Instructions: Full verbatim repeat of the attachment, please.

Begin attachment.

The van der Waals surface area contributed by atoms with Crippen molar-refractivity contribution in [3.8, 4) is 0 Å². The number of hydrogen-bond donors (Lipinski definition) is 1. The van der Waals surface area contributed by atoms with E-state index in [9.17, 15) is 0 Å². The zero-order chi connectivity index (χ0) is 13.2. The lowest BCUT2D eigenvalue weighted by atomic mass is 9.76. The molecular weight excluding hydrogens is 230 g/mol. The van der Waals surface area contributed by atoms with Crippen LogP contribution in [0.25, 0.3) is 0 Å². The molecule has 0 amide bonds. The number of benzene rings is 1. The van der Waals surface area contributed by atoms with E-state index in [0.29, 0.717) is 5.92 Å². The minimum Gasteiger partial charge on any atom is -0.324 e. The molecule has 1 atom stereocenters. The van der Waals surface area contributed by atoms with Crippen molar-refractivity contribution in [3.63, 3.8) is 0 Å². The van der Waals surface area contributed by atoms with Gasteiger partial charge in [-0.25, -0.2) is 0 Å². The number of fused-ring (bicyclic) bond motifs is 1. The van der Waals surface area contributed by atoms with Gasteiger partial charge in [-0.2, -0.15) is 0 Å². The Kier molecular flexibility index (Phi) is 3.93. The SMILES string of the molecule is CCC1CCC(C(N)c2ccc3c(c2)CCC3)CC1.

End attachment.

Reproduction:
The van der Waals surface area contributed by atoms with Crippen molar-refractivity contribution in [3.8, 4) is 0 Å². The number of hydrogen-bond donors (Lipinski definition) is 1. The van der Waals surface area contributed by atoms with E-state index in [9.17, 15) is 0 Å². The zero-order chi connectivity index (χ0) is 13.2. The lowest BCUT2D eigenvalue weighted by atomic mass is 9.76. The molecular weight excluding hydrogens is 230 g/mol. The van der Waals surface area contributed by atoms with Crippen LogP contribution in [0.25, 0.3) is 0 Å². The molecule has 0 amide bonds. The number of benzene rings is 1. The van der Waals surface area contributed by atoms with E-state index in [0.29, 0.717) is 5.92 Å². The minimum Gasteiger partial charge on any atom is -0.324 e. The molecule has 1 atom stereocenters. The van der Waals surface area contributed by atoms with Crippen molar-refractivity contribution in [3.63, 3.8) is 0 Å². The van der Waals surface area contributed by atoms with Gasteiger partial charge in [-0.25, -0.2) is 0 Å². The number of fused-ring (bicyclic) bond motifs is 1. The van der Waals surface area contributed by atoms with Gasteiger partial charge in [-0.2, -0.15) is 0 Å². The Kier molecular flexibility index (Phi) is 3.93. The SMILES string of the molecule is CCC1CCC(C(N)c2ccc3c(c2)CCC3)CC1.